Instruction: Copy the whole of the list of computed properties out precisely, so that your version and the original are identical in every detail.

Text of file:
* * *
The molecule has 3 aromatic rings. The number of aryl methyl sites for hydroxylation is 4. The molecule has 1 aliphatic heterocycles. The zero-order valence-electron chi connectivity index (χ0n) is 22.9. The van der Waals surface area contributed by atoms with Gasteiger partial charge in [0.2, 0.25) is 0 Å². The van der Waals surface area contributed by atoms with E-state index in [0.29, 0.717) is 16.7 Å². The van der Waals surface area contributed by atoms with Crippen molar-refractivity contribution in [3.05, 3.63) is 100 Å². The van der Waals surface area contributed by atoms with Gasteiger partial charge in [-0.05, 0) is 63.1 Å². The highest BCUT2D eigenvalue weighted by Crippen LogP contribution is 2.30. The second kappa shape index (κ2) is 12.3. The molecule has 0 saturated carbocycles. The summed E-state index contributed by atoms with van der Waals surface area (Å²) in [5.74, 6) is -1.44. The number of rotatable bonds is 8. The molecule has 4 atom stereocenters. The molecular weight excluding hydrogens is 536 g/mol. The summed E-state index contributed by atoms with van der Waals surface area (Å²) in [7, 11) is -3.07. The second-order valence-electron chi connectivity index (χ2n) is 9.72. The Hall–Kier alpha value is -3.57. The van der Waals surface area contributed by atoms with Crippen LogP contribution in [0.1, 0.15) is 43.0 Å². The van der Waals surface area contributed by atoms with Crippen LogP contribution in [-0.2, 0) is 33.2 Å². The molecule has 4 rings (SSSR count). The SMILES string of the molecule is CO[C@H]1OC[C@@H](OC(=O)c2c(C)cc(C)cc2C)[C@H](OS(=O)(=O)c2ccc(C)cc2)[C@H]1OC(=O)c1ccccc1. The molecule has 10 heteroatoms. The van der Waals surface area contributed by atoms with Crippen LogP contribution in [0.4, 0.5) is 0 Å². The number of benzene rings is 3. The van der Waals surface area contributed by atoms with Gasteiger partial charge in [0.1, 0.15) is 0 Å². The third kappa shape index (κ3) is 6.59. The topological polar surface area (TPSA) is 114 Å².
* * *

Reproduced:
The molecule has 3 aromatic rings. The number of aryl methyl sites for hydroxylation is 4. The molecule has 1 aliphatic heterocycles. The zero-order valence-electron chi connectivity index (χ0n) is 22.9. The van der Waals surface area contributed by atoms with Gasteiger partial charge in [0.2, 0.25) is 0 Å². The van der Waals surface area contributed by atoms with E-state index in [0.29, 0.717) is 16.7 Å². The van der Waals surface area contributed by atoms with Crippen molar-refractivity contribution in [3.05, 3.63) is 100 Å². The van der Waals surface area contributed by atoms with Gasteiger partial charge in [-0.05, 0) is 63.1 Å². The highest BCUT2D eigenvalue weighted by Crippen LogP contribution is 2.30. The second kappa shape index (κ2) is 12.3. The molecule has 0 saturated carbocycles. The summed E-state index contributed by atoms with van der Waals surface area (Å²) in [5.74, 6) is -1.44. The number of rotatable bonds is 8. The molecule has 4 atom stereocenters. The molecular weight excluding hydrogens is 536 g/mol. The summed E-state index contributed by atoms with van der Waals surface area (Å²) in [7, 11) is -3.07. The second-order valence-electron chi connectivity index (χ2n) is 9.72. The Hall–Kier alpha value is -3.57. The van der Waals surface area contributed by atoms with Crippen LogP contribution in [0.1, 0.15) is 43.0 Å². The van der Waals surface area contributed by atoms with Crippen LogP contribution in [-0.2, 0) is 33.2 Å². The molecule has 4 rings (SSSR count). The SMILES string of the molecule is CO[C@H]1OC[C@@H](OC(=O)c2c(C)cc(C)cc2C)[C@H](OS(=O)(=O)c2ccc(C)cc2)[C@H]1OC(=O)c1ccccc1. The molecule has 10 heteroatoms. The van der Waals surface area contributed by atoms with Crippen LogP contribution in [0.4, 0.5) is 0 Å². The number of benzene rings is 3. The van der Waals surface area contributed by atoms with Gasteiger partial charge in [0.1, 0.15) is 0 Å². The third kappa shape index (κ3) is 6.59. The topological polar surface area (TPSA) is 114 Å².